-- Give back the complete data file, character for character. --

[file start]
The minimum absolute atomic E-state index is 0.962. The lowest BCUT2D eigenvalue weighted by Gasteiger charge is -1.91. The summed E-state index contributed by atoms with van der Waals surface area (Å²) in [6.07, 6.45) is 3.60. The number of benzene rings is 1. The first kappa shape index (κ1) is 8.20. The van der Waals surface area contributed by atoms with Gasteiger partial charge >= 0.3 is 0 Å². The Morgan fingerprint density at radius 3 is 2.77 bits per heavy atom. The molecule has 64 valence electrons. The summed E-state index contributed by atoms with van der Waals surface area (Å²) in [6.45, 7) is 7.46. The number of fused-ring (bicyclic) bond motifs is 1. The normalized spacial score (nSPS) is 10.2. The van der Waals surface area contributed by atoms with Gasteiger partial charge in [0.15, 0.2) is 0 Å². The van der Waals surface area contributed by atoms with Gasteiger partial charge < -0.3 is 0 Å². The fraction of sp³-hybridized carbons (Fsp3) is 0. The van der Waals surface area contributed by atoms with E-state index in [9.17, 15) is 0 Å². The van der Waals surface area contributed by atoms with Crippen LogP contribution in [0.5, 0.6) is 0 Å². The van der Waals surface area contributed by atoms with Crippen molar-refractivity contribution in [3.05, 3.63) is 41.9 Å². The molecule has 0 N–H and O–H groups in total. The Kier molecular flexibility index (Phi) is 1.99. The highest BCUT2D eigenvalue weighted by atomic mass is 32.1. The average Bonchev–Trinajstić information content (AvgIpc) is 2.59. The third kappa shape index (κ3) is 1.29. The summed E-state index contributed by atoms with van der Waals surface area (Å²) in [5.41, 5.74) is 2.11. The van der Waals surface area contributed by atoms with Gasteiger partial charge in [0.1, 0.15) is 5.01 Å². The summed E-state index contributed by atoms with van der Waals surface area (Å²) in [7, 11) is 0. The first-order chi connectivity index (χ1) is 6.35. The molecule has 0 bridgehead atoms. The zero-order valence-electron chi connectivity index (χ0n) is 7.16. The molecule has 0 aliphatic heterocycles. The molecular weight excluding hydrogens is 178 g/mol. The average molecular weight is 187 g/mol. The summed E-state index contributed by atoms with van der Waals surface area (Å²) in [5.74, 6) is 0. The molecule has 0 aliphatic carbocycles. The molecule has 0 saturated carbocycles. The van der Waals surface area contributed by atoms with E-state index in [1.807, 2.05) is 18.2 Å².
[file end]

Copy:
The minimum absolute atomic E-state index is 0.962. The lowest BCUT2D eigenvalue weighted by Gasteiger charge is -1.91. The summed E-state index contributed by atoms with van der Waals surface area (Å²) in [6.07, 6.45) is 3.60. The number of benzene rings is 1. The first kappa shape index (κ1) is 8.20. The van der Waals surface area contributed by atoms with Gasteiger partial charge >= 0.3 is 0 Å². The Morgan fingerprint density at radius 3 is 2.77 bits per heavy atom. The molecule has 64 valence electrons. The summed E-state index contributed by atoms with van der Waals surface area (Å²) in [6.45, 7) is 7.46. The number of fused-ring (bicyclic) bond motifs is 1. The normalized spacial score (nSPS) is 10.2. The van der Waals surface area contributed by atoms with Gasteiger partial charge in [0.15, 0.2) is 0 Å². The van der Waals surface area contributed by atoms with Gasteiger partial charge < -0.3 is 0 Å². The fraction of sp³-hybridized carbons (Fsp3) is 0. The van der Waals surface area contributed by atoms with E-state index in [9.17, 15) is 0 Å². The van der Waals surface area contributed by atoms with Crippen LogP contribution in [0.5, 0.6) is 0 Å². The van der Waals surface area contributed by atoms with Crippen molar-refractivity contribution in [3.05, 3.63) is 41.9 Å². The molecule has 0 N–H and O–H groups in total. The Kier molecular flexibility index (Phi) is 1.99. The highest BCUT2D eigenvalue weighted by atomic mass is 32.1. The average Bonchev–Trinajstić information content (AvgIpc) is 2.59. The third kappa shape index (κ3) is 1.29. The summed E-state index contributed by atoms with van der Waals surface area (Å²) in [5.41, 5.74) is 2.11. The van der Waals surface area contributed by atoms with Gasteiger partial charge in [0.1, 0.15) is 5.01 Å². The summed E-state index contributed by atoms with van der Waals surface area (Å²) in [7, 11) is 0. The first-order chi connectivity index (χ1) is 6.35. The molecule has 0 bridgehead atoms. The zero-order valence-electron chi connectivity index (χ0n) is 7.16. The molecule has 0 aliphatic heterocycles. The molecular weight excluding hydrogens is 178 g/mol. The average molecular weight is 187 g/mol. The summed E-state index contributed by atoms with van der Waals surface area (Å²) in [5.74, 6) is 0. The molecule has 0 aliphatic carbocycles. The molecule has 0 saturated carbocycles. The van der Waals surface area contributed by atoms with E-state index in [1.807, 2.05) is 18.2 Å².